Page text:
Science has authority, not because of white coats, or titles, but because of precision and transparency: you explain your theory, set out your evidence, and reference the studies that support your case.
In general, drug companies are reasonably good at developing new treatments, and there’s also a lot of good in the industry.
I agree, the world would be a better place if doctors were less enthusiastic about adopting very new drugs.
When you prescribe a new drug, often you are prescribing something that has only been tested in a few thousand people for a very short period of time, perhaps only six months, and that’s not long enough to know whether there are any medium- or long-term side effects.
If you put me in charge of the medical research budget, I would cancel all primary research, I would cancel all new trials, for just one year, and I would spend the money exclusively on making sure that we make the best possible use of the clinical evidence that we already have.
There are many differences between medicine and teaching, but they have much in common. Both involve craft and personal expertise, learned through experience; but both can be informed by the experience of others.
Teaching needs an ecosystem that supports evidence-based practice. It will need better systems to disseminate the results of research more widely, but also a better understanding of research, so that teachers can be critical consumers of evidence.
Alternative therapists don’t kill many people, but they do make a great teaching tool for the basics of evidence-based medicine, because their efforts to distort science are so extreme.
Science isn’t about authority or white coats; it’s about following a method. That method is built on core principles: precision and transparency; being clear about your methods; being honest about your results; and drawing a clear line between the results, on the one hand, and your judgment calls about how those results support a hypothesis.
More academics should blog, post videos, post audio, post lectures, offer articles and more. You’ll enjoy it: I’ve had threats and blackmail, abuse, smears and formal complaints with forged documentation.
The value of a scientific publication goes beyond this simple benefit, of all relevant information appearing, unambiguously, in one place. It’s also a way to communicate your ideas to your scientific peers, and invite them to express an informed view.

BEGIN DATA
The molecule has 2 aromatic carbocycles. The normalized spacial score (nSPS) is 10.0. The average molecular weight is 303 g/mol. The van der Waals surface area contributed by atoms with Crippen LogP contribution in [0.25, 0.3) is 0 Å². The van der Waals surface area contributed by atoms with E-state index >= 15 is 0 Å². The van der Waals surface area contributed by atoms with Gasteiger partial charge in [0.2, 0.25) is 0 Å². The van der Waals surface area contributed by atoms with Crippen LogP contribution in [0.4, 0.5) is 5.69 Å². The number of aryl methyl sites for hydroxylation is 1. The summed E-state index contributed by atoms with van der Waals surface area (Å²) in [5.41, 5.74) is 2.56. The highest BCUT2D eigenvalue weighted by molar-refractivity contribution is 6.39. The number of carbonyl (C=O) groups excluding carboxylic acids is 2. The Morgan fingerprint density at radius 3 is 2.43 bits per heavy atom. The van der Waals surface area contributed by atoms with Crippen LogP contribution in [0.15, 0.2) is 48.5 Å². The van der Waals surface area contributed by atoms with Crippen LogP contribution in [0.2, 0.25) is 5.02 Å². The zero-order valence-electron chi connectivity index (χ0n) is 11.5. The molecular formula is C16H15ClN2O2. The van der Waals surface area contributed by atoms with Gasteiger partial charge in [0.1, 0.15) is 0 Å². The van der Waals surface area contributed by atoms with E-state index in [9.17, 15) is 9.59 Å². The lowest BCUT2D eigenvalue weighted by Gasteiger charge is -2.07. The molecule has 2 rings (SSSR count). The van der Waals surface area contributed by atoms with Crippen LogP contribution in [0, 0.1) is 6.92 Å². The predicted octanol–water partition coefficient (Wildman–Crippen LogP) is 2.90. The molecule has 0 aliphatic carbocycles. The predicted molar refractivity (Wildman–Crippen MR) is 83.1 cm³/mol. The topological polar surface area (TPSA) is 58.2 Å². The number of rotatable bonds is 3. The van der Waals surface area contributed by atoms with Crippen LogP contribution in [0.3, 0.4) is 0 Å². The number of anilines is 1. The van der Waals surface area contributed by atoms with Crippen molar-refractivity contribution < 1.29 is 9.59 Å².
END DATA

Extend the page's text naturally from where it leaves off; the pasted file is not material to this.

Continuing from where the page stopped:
If a scientist sidesteps their scientific peers, and chooses to take an apparently changeable, frightening and technical scientific case directly to the public, then that is a deliberate decision, and one that can’t realistically go unnoticed.
In an ideal world, you might imagine that scientific papers were only cited by academics on the basis of their content. This might be true. But lots of other stuff can have an influence.
Bad things happen when problems are protected by a force field of tediousness.
Data is the fabric of the modern world: just like we walk down pavements, so we trace routes through data, and build knowledge and products out of it.
Amazing things happen when you pull individual pieces of information together into larger linked datasets: meaning emerges, as you produce facts from figures.
There is actually quite a lot of crossover between the quacks and drug companies. They use the same tricks and tactics to bamboozle people into buying their pills, but drug firms can afford to use slightly more sophisticated versions.
Doctors and patients need as much data as possible to make an informed decision about what treatment is best.
There is this peculiar blind spot in the culture of academic medicine around whether withholding trial results is research misconduct. People who work in any industry can reinforce each others’ ideas about what is okay.
Yes. I’m a doctor, an epidemiologist, and lots of my professional colleagues flip back and forth between industry and medical roles. I know them; they are not bad people. But it is possible for good people in bad systems to do things that inflict enormous harm.